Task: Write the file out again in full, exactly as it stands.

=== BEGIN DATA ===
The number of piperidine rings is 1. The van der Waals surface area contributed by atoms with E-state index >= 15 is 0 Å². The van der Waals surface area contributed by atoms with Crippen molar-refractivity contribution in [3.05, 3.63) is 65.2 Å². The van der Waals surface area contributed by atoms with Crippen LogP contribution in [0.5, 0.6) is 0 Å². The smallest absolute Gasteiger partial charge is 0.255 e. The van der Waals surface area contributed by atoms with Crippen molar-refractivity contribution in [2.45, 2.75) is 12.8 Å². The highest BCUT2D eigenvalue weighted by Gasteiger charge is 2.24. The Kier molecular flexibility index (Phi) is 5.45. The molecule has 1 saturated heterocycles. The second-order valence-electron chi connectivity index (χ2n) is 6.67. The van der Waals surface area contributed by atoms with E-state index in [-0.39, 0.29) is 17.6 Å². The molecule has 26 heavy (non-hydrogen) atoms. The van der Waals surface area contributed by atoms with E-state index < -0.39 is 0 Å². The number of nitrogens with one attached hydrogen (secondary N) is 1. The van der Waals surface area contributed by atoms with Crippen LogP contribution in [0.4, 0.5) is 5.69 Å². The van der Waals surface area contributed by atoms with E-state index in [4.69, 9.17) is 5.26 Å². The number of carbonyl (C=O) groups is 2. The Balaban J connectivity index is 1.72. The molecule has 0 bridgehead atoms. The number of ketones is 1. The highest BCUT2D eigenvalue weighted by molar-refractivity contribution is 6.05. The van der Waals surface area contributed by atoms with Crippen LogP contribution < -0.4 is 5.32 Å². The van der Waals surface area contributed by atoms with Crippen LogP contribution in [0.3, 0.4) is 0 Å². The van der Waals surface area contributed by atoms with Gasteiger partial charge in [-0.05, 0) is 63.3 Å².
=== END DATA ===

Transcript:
The number of piperidine rings is 1. The van der Waals surface area contributed by atoms with E-state index >= 15 is 0 Å². The van der Waals surface area contributed by atoms with Crippen molar-refractivity contribution in [3.05, 3.63) is 65.2 Å². The van der Waals surface area contributed by atoms with Crippen LogP contribution in [0.5, 0.6) is 0 Å². The smallest absolute Gasteiger partial charge is 0.255 e. The van der Waals surface area contributed by atoms with Crippen molar-refractivity contribution in [2.45, 2.75) is 12.8 Å². The highest BCUT2D eigenvalue weighted by Gasteiger charge is 2.24. The Kier molecular flexibility index (Phi) is 5.45. The molecule has 1 saturated heterocycles. The second-order valence-electron chi connectivity index (χ2n) is 6.67. The van der Waals surface area contributed by atoms with E-state index in [-0.39, 0.29) is 17.6 Å². The molecule has 26 heavy (non-hydrogen) atoms. The van der Waals surface area contributed by atoms with E-state index < -0.39 is 0 Å². The number of nitrogens with one attached hydrogen (secondary N) is 1. The van der Waals surface area contributed by atoms with Crippen LogP contribution in [0.4, 0.5) is 5.69 Å². The van der Waals surface area contributed by atoms with E-state index in [4.69, 9.17) is 5.26 Å². The number of carbonyl (C=O) groups is 2. The Balaban J connectivity index is 1.72. The molecule has 0 bridgehead atoms. The number of ketones is 1. The highest BCUT2D eigenvalue weighted by molar-refractivity contribution is 6.05. The van der Waals surface area contributed by atoms with Crippen LogP contribution < -0.4 is 5.32 Å². The van der Waals surface area contributed by atoms with Crippen LogP contribution in [0.3, 0.4) is 0 Å². The van der Waals surface area contributed by atoms with Gasteiger partial charge in [-0.05, 0) is 63.3 Å².